A horse-friend of mine on Facebook sent me an urgent message this morning. Two horses a few towns away were in a dire situation and needed to be rehomed immediately.
I made a few phone calls and learned a bit more about their situation. The gentleman who owned them died on Christmas Eve and his family couldn't take care of the horses. There were two geldings at the farm and they were both "skinny and in bad shape". A kind local lady saw their condition and dropped off a round bale for the two of them yesterday.
On my lunch break, I jumped in the truck and headed over to see them. I was greeted by a teary-eyed lady who used to own one of the geldings. She trained and showed him in his younger days and sold him to this man 13 years ago. He is now the ripe old age of twenty. Unfortunately, she wasn't in a situation where she could take him back and wanted to find a loving home that would rehabilitate him.
We stepped out back and my heart sank, again... Standing behind a round bale was a skinny, sad looking grey Thoroughbred. His spine was jutting out of his back, his ribs were all visible, his hip bones poking out.
Absolutely nothing I write here can describe the feeling I get in my chest when I see an animal in this condition. It's a feeling of heartbreak, infuriation, sympathy, sadness... the list goes on.
I took a deep breath, choked back the emotions and got to work. I started evaluating "Jaggar" and learned that besides his weight loss, he appeared overall healthy. He is approximately 250 pounds underweight and has a body score of 2/9. Not nearly as bad as Faith was when she first arrived, but not a whole lot better, either. He needs dental work and farrier care, but my first priority was to get a visit from our veterinarian to evaluate him and update his vaccinations.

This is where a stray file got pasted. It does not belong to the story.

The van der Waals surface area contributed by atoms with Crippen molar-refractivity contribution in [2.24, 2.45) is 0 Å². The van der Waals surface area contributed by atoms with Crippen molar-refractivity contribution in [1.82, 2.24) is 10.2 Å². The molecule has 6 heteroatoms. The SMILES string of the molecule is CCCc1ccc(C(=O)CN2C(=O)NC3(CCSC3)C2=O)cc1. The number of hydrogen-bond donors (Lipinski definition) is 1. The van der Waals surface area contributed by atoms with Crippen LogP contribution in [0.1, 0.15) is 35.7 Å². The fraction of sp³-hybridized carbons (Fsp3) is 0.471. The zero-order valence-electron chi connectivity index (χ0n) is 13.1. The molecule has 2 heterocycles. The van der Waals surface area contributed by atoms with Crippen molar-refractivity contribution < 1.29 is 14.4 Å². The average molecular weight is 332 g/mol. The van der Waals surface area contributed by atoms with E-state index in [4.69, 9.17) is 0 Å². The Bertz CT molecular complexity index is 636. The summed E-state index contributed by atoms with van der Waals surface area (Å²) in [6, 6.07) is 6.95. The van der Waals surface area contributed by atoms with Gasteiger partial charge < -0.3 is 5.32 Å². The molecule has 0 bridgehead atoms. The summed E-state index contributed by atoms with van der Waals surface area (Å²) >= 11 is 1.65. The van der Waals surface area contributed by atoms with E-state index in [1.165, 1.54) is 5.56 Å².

His conformation was pretty decent for a man of his age. He was sweet as I worked with him and seemed to be an overall pleasant horse to be around. (Although so did Faith when I first got her, and we all know how that little princess's attitude just blossomed!)
As I talked to his previous owner, I learned more about his history and that he is a registered Thoroughbred and a son of the great racehorse "Affirmed". "Affirmed" was the last horse to win the Triple Crown, so his bloodlines are nothing but amazing. Jaggar, however, wasn't all that wonderful on the track as he was on paper, so they retired him as a 4-year-old and he was introduced to the Hunter/Jumper and Dressage world but his new owner.
After an early retirement from his show career, she sold him to this older gentleman who owned him for the past 13 years. He was a trustworthy, quiet trail horse and had always been well taken care of. However the gentleman's illness interfered with his ability to care for his animals, and his family didn't know what to do with them.
Besides him, there is also a 21-year-old Appendix Quarter Horse gelding that needs to be placed. He is also thin, but not nearly as thin as "Jaggar" is. There is a possibility that he has a home waiting for him, but we are not 100% certain on that yet. Jaggar, pictured below, does not. Keep in mind as you look at the pictures, that he has an incredibly long, thick winter coat that covers up quite a bit of his condition.
So after another one of my (all-too-frequent) financial conversations with Dan, (what a great guy he is, kiss kiss!), we have decided that Jaggar can come to live with us on a temporary basis for rehabilitation until we can find him a "forever" home. Finances are tight and we have decided to do a fundraising campaign to help with the cost of his care.
All money raised will go directly towards his rehabilitation expenses. If we are so lucky as to find him a new home before his fund runs out, the balance will be sent along to his new owner! You can click here to help us out: http://horserehab.chipin.com/help-us-with-the-rescue-and-rehabilitation-of-a-neglected-horse Thanks for reading and please pass this link along to everyone you know!